Rugby Australia could still exit Super Rugby in 2024, with the governing body left disappointed after New Zealand Rugby backtracked on pledges.
“They were naughty boys,” RA chairman Hamish McLennan told foxsports.com.au.
It comes at a time when RA is calling for private equity deals that promise to put $100-200 million into the game.
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Almost six weeks ago, the long-time partners met in Adelaide ahead of Australia’s historic doubleheader against New Zealand’s Black Ferns and South Africa’s Springboks.
In the City of Churches, the NZR council, led by chief executive Mark Robinson, sat in a boardroom with their RA counterparts, trying to hammer out a deal that would secure their domestic future until 2030.
Robinson, NZR board members Bart Campbell and Bailey Mackey, as well as Blues chairman Don Mackinnon, were there to show whiteboard modeling of the way forward for Super Rugby Pacific.
They approached RA chief executive Andy Marinos, McLennan, director Matthew Hanning, Waratahs chairman Tony Crawford and Brumbies chairman Matt Nobbs.
At the heart of the meetings was the financial imbalance and how the two unions could once again make Super Rugby the envy of the world.
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Currently, there is a huge imbalance between the two broadcast deals, with RA’s deal with Stan/Nine being only $33 million a year. This figure is well below the estimated $100 million that Sky Sport will pay NZR.
So when Robinson came to the drawing board with his version of a 50-50 RA split, the governing body, with support from various stakeholders, agreed.
However, the tide has since changed and the NZR has put forward an alternative proposal.
With the Lions series on the horizon in 2025 and a domestic World Cup in 2027, as well as a private equity deal looming, RA believe they would be shooting themselves in the foot if they accepted the deal.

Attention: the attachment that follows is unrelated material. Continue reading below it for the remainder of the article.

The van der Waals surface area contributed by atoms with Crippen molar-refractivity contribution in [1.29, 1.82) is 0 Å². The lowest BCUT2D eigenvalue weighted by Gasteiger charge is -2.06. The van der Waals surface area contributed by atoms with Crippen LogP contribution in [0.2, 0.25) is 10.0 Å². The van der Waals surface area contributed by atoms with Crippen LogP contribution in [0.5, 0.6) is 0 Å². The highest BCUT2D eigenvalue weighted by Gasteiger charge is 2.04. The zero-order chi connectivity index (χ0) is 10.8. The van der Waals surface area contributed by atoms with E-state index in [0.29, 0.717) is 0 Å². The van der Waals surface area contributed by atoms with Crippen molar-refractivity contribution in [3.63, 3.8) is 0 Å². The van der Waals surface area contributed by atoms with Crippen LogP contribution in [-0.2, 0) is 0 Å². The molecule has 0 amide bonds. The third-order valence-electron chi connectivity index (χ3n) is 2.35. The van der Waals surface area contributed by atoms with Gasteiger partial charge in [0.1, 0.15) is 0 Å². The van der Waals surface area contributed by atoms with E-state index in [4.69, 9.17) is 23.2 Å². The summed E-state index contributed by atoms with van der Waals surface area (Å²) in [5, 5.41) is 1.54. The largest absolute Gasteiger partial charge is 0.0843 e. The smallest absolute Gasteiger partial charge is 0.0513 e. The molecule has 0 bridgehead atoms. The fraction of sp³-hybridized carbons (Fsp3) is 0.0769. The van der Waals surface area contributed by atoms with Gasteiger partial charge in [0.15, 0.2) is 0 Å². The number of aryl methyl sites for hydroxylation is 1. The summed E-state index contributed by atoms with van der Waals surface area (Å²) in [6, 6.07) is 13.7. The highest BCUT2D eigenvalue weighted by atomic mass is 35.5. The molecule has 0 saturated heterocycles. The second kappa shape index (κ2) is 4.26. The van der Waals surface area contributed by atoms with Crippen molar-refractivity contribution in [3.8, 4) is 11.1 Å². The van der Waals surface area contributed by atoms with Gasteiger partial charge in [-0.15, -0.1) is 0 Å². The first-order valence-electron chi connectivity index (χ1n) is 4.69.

“The idea of that meeting in Adelaide was to get everyone together and try to do a deal,” Nobbs told foxsports.com.au.
“And they did some work, but they seemed to do some work before consulting their members.
“It seems that once they presented it to us, they went back to their members and said this is our RA proposal, and I think their members obviously went, wait, “I think you might have to try a little harder. and see if we can get a little more out of RA.”
Nobbs said the RAs and their Super Rugby franchises were just trying to achieve “parity”.
The Brumbies backbencher backed McLennan’s call that they would still consider forming their own domestic competition if an equivalent deal was not put forward.
“I think if you want to have a fair and equal partnership, which is what RA is trying to do, you don’t want a situation where you have a dominant partner,” he said.
“At the end of the day we have to try and make this the best provincial competition in the world and I don’t think it’s at the moment because I think if you look at the results of the Wallabies and the results of the Kiwis against Ireland the idea that it’s the best provincial competition in the world, no longer fits.
“I think those northern hemisphere nations have caught up with us.
“I personally think we have to work together to make it a really, really strong competition.
“For that to be possible, it has to be a fair and just partnership because you don’t want a dominant part trying to screw up the other.”
The tension comes as NZR tries to pressure RA into signing a private equity deal with Silver Lake.
After a year of negotiations, NZR signed a contract worth USD 180 million with the American company. A number of other associations, as well as the Six Nations, have signed contracts with the CVC.
It means NZR could be isolated if RA doesn’t sign an agreement with Silver Lake.
“I mean they’ve done a private equity deal on the condition that the Australian teams will be part of the Super Rugby competition moving forward,” Nobbs said.
While Nobbs admitted the two unions had time up their sleeves, he said it was vital the competition was “as tight and strong as we can”.
“It’s important to get it done, we have some time, but certainty is the main thing, especially when you have commercial departments that want to sit down with potential sponsors or partners,” he said.
“It’s a lot easier to turn around and say, ‘Listen, we’ve signed a deal with New Zealand rugby until 2030, the competition is here to stay. We will make it the best provincial competition in the world.”
“Then you suddenly have a much easier conversation with potential sponsors and investors than if you had a competition that runs year after year.”
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